Mixed dementia means that a person has Alzheimer’s and cerebrovascular dementia. Sometimes people may also use the term more broadly to refer to any condition in which a person has two or more types of dementia.
Identifying the type of dementia a person has
Read on to learn more about mixed dementia.
Dementia is a category of conditions that
- frontotemporal dementia
- Lewy body dementia
- Alzheimer’s disease
- vascular dementia
Mixed dementia occurs when a person has more than one type of dementia at the same time. In most cases,
It is not possible to determine which type of dementia a person has based on symptoms alone. Dementia affects many aspects of brain function and
Symptoms to look for include:
- changes in personality or mood
- memory problems, including
short-term memorydifficulties in the early days of symptoms
- behavior changes
- difficulty with daily tasks such as driving and navigating the world
- trouble with self-care
- changes in speech, such as severe difficulty finding the right words
A doctor may suspect mixed dementia if imaging scans show changes in the brain that are consistent with multiple forms of dementia.
The symptoms of some other diseases can mimic those of dementia, so a person should not assume that any memory loss or change in the ability to think is a result of dementia.
Mixed dementia is a multifactorial disease, which means that many causes and risk factors contribute to its development. Researchers
The main risk factors
- advancing age
- cerebrovascular disease such as atherosclerosis
- history of stroke
- Down syndrome,
which isa risk factor for early Alzheimer’s disease
- family history of dementia
- traumatic head injury
- history of cardiovascular risk factors such as smoking and high blood pressure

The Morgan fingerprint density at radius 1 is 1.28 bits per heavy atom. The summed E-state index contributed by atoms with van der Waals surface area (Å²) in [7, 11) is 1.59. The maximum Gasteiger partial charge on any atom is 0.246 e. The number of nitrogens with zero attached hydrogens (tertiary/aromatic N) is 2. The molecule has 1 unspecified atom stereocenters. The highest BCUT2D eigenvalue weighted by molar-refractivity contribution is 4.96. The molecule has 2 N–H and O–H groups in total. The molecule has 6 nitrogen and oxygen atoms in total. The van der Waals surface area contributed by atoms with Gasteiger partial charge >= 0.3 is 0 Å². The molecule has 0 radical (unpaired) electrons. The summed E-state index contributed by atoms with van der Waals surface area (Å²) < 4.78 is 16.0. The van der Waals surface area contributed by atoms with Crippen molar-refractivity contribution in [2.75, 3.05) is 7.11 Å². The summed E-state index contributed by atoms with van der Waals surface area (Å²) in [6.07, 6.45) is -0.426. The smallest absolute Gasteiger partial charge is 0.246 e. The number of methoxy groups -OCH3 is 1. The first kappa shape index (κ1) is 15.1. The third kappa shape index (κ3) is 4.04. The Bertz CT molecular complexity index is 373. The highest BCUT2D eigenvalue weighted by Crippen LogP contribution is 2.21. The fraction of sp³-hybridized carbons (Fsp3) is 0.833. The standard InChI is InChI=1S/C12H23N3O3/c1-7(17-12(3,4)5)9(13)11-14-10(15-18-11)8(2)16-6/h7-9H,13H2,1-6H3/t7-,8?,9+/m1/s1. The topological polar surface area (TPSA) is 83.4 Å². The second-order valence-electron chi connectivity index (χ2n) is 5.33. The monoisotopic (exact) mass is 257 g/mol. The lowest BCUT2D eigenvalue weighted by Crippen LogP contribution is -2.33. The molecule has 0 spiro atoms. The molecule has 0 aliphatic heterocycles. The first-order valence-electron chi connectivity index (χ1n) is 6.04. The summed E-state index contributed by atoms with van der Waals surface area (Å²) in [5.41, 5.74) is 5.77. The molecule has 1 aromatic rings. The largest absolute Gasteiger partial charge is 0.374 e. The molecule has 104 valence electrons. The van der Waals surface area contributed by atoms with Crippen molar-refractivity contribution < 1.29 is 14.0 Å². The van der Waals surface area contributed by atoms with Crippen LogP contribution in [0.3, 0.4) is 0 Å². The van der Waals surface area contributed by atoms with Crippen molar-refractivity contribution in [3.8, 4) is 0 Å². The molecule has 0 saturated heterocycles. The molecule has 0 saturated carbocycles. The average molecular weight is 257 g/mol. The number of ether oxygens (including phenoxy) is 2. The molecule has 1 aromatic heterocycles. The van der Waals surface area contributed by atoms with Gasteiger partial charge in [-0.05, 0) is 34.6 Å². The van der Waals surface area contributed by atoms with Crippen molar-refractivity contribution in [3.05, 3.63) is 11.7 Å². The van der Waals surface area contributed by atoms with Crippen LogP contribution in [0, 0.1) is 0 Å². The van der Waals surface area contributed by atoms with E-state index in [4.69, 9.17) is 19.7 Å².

A combination of tests, such as the following, can help a doctor determine which type of dementia a person has:
- cognitive function testing
- brain imaging scans
- tests that detect and monitor for cardiovascular disease
- other medical tests
In some cases, a doctor may do testing to rule out other causes, such an infection or a head injury.
There is no cure for any form of dementia, including mixed dementia.
Treatments — especially drugs for Alzheimer’s disease —
- the person’s health status
- the severity of symptoms
- the person’s treatment preferences
Additionally, a person may need to take medications to manage vascular disease, such as blood pressure drugs or cholesterol-lowering drugs. These drugs can slow the progression of vascular disease and help lower the risk of stroke and heart attack.
Other medications to manage symptoms and supportive care can also help. For example, a person with severe memory loss may need to live in a supportive environment or need daily support with self-care tasks.
Dementia is a
Mixed dementia is also progressive, becoming worse over time. However, medications that help manage vascular disease
What is the life expectancy with mixed dementia?
Like other forms of dementia, mixed dementia is a
People with mixed dementia
Below are some commonly asked questions on the topic:
What is the most common mixed dementia?
The term “mixed dementia” typically
However, some people apply this term to people who have multiple types of dementia or develop a second form of dementia after receiving a diagnosis of one type.
Is mixed dementia hereditary?
Researchers have not identified a single gene or combination of genes that causes dementia. However, having an immediate family member with Alzheimer’s disease is a
Vascular dementia, the second component of mixed dementia,
Does mixed dementia progress quickly?
However, dementia is an unpredictable illness, and there is no way to predict how an individual’s condition will progress.
Mixed dementia occurs when more than one form of dementia causes a person’s symptoms. In most cases, doctors use this term to refer to a combination of cerebrovascular dementia and Alzheimer’s disease, though they may less commonly use it to refer to other combinations of dementia types.
People with mixed dementia need medical care to get the right diagnosis and to explore treatment options. A person who has memory loss, personality changes, or other changes in their abilities or cognition should consult a doctor.